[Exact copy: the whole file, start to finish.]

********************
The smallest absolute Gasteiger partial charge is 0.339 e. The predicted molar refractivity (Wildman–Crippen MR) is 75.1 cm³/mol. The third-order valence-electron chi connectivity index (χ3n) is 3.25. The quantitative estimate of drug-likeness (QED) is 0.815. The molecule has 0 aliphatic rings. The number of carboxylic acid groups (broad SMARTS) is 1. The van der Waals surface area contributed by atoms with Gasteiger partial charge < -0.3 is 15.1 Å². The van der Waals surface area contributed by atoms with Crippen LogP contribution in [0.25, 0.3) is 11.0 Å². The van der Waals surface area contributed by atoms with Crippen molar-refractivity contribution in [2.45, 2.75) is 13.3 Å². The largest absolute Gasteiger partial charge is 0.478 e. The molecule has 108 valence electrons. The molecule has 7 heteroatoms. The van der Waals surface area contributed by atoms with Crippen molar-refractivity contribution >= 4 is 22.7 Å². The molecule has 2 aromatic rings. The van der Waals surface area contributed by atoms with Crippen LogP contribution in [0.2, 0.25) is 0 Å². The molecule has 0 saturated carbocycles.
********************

The smallest absolute Gasteiger partial charge is 0.339 e. The predicted molar refractivity (Wildman–Crippen MR) is 75.1 cm³/mol. The third-order valence-electron chi connectivity index (χ3n) is 3.25. The quantitative estimate of drug-likeness (QED) is 0.815. The molecule has 0 aliphatic rings. The number of carboxylic acid groups (broad SMARTS) is 1. The van der Waals surface area contributed by atoms with Gasteiger partial charge < -0.3 is 15.1 Å². The van der Waals surface area contributed by atoms with Crippen LogP contribution in [0.25, 0.3) is 11.0 Å². The van der Waals surface area contributed by atoms with Crippen molar-refractivity contribution in [2.45, 2.75) is 13.3 Å². The largest absolute Gasteiger partial charge is 0.478 e. The molecule has 108 valence electrons. The molecule has 7 heteroatoms. The van der Waals surface area contributed by atoms with Crippen molar-refractivity contribution >= 4 is 22.7 Å². The molecule has 2 aromatic rings. The van der Waals surface area contributed by atoms with Crippen LogP contribution in [0.2, 0.25) is 0 Å². The molecule has 0 saturated carbocycles.